“To me, it’s just common sense on how you dress, how you act, and how you present yourself,” says Burwash. “Most of our properties, they’d throw us out if we presented ourselves that way.”
While PBI is installed at 69 sites in 32 countries to date, “We’ve turned down quite a few over the years,” says Burwash. “The No. 1 reason is for a lack of service mentality — the owner or manager doesn’t really see service as critical. No. 2 would be security. We’ve had offers to go to different places that aren’t really safe. No. 3 is that we’ve carved out a niche of being in five-star operations, so our customers have come to expect that. We generate customers who trust us.”
And for 30 years, the customer is what PBI is all about. “We have a strong corporate policy of never charging if the customer doesn’t get it,” says Burwash. “I expect all of our pros, if they don’t succeed in a lesson, to give the lesson for free. Also, if we are one minute late, we give the lesson for free, and the pro pays a $50 fine to the [host] company. The customer is the winner. I wish more service businesses would do that — if you don’t get the job done, don’t charge.
“I would average 20 to 25 letters a week commending the excellent service,” he adds. “I think we’ve had two negative letters in the 30 years, and they were both our fault and we ended up covering the cost.”
Communication within the PBI organization is also key, both for serving the customer and serving the host facility. Burwash sends out a message to all his pros two or three times a week, he says. Also, every PBI pro must send out a newsletter at least four times a year to all the other pros, sharing information about their successes and failures.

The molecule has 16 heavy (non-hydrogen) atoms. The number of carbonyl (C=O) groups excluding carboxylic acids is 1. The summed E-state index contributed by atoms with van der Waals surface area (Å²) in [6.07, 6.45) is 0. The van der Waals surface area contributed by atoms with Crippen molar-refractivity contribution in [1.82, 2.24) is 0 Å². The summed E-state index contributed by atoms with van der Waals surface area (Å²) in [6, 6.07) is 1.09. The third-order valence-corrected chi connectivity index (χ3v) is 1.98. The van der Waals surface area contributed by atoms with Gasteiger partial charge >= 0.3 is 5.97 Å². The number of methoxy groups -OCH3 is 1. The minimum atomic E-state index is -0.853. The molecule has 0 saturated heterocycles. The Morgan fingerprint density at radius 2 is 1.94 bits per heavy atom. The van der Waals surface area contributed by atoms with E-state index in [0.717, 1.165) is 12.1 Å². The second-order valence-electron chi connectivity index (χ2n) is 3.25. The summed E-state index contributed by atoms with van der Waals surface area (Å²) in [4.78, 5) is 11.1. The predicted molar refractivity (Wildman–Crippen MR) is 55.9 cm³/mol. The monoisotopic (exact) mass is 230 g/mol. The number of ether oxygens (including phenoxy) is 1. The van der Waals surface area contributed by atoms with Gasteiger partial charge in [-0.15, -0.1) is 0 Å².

“We’re very conscientious about sharing where we go wrong,” says Burwash. “If you don’t communicate your mistakes, they continue to happen.”
With PBI pros, the rigorous interview process, the intensive training, and the constant communication pay off big. Burwash says he’s never laid off anyone in his company over the 30 years. Ten of his pros have been with him since day one, and the most junior person at PBI headquarters at The Woodlands in Texas has been with him for 24 years.
Pro Dan Aubuchon joined PBI 26 years ago, when he graduated from college, and now is the tennis director at the Bighorn Golf Club in Palm Desert, Calif. “There are two things that Peter did that really keep people in the company,” he says. “One is that the challenge is always changing and moving. Whatever you want to get into, Peter will help you. I’ve gotten into consulting and design work, coaching pro players, running clinics for new PBI coaches.
“The other thing is the people,” Aubuchon says. “The people you spend time with are incredible. I’m as close to these people as I am to my family.”
Adds Chris Dwyer, PBI’s executive vice president and COO, “Peter’s enthusiasm is contagious. It keeps you going. He keeps challenging and encouraging. He gives you a lot of freedom to take the initiative.” Dwyer, whose main job is matching pros to resorts, has known Burwash since his days living in Canada.
Burwash’s respect for his pros also runs deep. “I’ve never taken a penny from another pro; I’ve never received one cent from the company,” Burwash says. “I have no salary. I make my money on speaking engagements, books, articles.
“For me, loyalty is a two-way street,” he adds. “Today, employers are not loyal to their employees, yet they want their employees to be loyal to them. I’ve always felt that if your employees are happy, that’s going to be truly reflected in how they treat the customer.